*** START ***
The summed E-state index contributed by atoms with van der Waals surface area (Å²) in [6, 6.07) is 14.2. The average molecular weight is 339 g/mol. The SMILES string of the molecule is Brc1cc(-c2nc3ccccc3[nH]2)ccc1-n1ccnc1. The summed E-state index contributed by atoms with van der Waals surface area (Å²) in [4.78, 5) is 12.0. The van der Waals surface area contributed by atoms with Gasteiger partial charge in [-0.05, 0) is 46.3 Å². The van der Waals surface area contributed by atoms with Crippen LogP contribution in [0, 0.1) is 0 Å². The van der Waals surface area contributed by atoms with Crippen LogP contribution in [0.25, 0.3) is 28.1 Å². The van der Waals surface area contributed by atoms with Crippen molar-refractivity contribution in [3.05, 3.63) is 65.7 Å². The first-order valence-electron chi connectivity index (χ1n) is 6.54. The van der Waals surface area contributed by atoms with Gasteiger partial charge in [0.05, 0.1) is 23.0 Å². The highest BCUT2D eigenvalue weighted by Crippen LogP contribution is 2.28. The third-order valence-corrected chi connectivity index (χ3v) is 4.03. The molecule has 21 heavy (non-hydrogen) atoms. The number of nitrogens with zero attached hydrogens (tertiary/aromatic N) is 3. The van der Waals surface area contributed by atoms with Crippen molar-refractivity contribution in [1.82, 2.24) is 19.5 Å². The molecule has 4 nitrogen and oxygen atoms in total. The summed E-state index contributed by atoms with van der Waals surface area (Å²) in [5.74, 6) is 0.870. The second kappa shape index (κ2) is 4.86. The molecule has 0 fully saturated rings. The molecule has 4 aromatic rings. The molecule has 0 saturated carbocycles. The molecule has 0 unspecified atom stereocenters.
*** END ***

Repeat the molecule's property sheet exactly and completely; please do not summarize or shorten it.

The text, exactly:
The summed E-state index contributed by atoms with van der Waals surface area (Å²) in [6, 6.07) is 14.2. The average molecular weight is 339 g/mol. The SMILES string of the molecule is Brc1cc(-c2nc3ccccc3[nH]2)ccc1-n1ccnc1. The summed E-state index contributed by atoms with van der Waals surface area (Å²) in [4.78, 5) is 12.0. The van der Waals surface area contributed by atoms with Gasteiger partial charge in [-0.05, 0) is 46.3 Å². The van der Waals surface area contributed by atoms with Crippen LogP contribution in [0, 0.1) is 0 Å². The van der Waals surface area contributed by atoms with Crippen LogP contribution in [0.25, 0.3) is 28.1 Å². The van der Waals surface area contributed by atoms with Crippen molar-refractivity contribution in [3.05, 3.63) is 65.7 Å². The first-order valence-electron chi connectivity index (χ1n) is 6.54. The van der Waals surface area contributed by atoms with Gasteiger partial charge in [0.05, 0.1) is 23.0 Å². The highest BCUT2D eigenvalue weighted by Crippen LogP contribution is 2.28. The third-order valence-corrected chi connectivity index (χ3v) is 4.03. The molecule has 21 heavy (non-hydrogen) atoms. The number of nitrogens with zero attached hydrogens (tertiary/aromatic N) is 3. The van der Waals surface area contributed by atoms with Crippen molar-refractivity contribution in [1.82, 2.24) is 19.5 Å². The molecule has 4 nitrogen and oxygen atoms in total. The summed E-state index contributed by atoms with van der Waals surface area (Å²) in [5.74, 6) is 0.870. The second kappa shape index (κ2) is 4.86. The molecule has 0 fully saturated rings. The molecule has 4 aromatic rings. The molecule has 0 saturated carbocycles. The molecule has 0 unspecified atom stereocenters.